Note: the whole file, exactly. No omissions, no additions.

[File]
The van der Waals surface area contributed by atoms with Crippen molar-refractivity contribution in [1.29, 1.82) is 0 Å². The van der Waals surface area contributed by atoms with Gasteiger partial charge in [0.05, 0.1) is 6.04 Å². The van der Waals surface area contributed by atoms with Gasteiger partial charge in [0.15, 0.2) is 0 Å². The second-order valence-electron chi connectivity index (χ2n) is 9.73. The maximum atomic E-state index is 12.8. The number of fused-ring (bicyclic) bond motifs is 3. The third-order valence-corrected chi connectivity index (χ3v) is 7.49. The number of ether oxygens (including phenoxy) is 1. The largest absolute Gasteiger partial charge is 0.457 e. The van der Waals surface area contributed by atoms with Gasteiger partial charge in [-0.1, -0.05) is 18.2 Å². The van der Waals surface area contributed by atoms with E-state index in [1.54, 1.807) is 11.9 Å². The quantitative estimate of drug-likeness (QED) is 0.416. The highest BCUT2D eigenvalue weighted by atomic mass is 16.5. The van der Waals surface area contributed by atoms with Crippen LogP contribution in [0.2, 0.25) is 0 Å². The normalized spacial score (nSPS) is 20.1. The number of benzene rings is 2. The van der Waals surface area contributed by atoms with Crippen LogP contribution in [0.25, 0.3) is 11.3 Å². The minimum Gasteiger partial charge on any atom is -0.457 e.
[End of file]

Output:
The van der Waals surface area contributed by atoms with Crippen molar-refractivity contribution in [1.29, 1.82) is 0 Å². The van der Waals surface area contributed by atoms with Gasteiger partial charge in [0.05, 0.1) is 6.04 Å². The van der Waals surface area contributed by atoms with Gasteiger partial charge in [0.15, 0.2) is 0 Å². The second-order valence-electron chi connectivity index (χ2n) is 9.73. The maximum atomic E-state index is 12.8. The number of fused-ring (bicyclic) bond motifs is 3. The third-order valence-corrected chi connectivity index (χ3v) is 7.49. The number of ether oxygens (including phenoxy) is 1. The largest absolute Gasteiger partial charge is 0.457 e. The van der Waals surface area contributed by atoms with Gasteiger partial charge in [-0.1, -0.05) is 18.2 Å². The van der Waals surface area contributed by atoms with E-state index in [1.54, 1.807) is 11.9 Å². The quantitative estimate of drug-likeness (QED) is 0.416. The highest BCUT2D eigenvalue weighted by atomic mass is 16.5. The van der Waals surface area contributed by atoms with Crippen LogP contribution in [0.2, 0.25) is 0 Å². The normalized spacial score (nSPS) is 20.1. The number of benzene rings is 2. The van der Waals surface area contributed by atoms with Crippen LogP contribution in [0.25, 0.3) is 11.3 Å². The minimum Gasteiger partial charge on any atom is -0.457 e.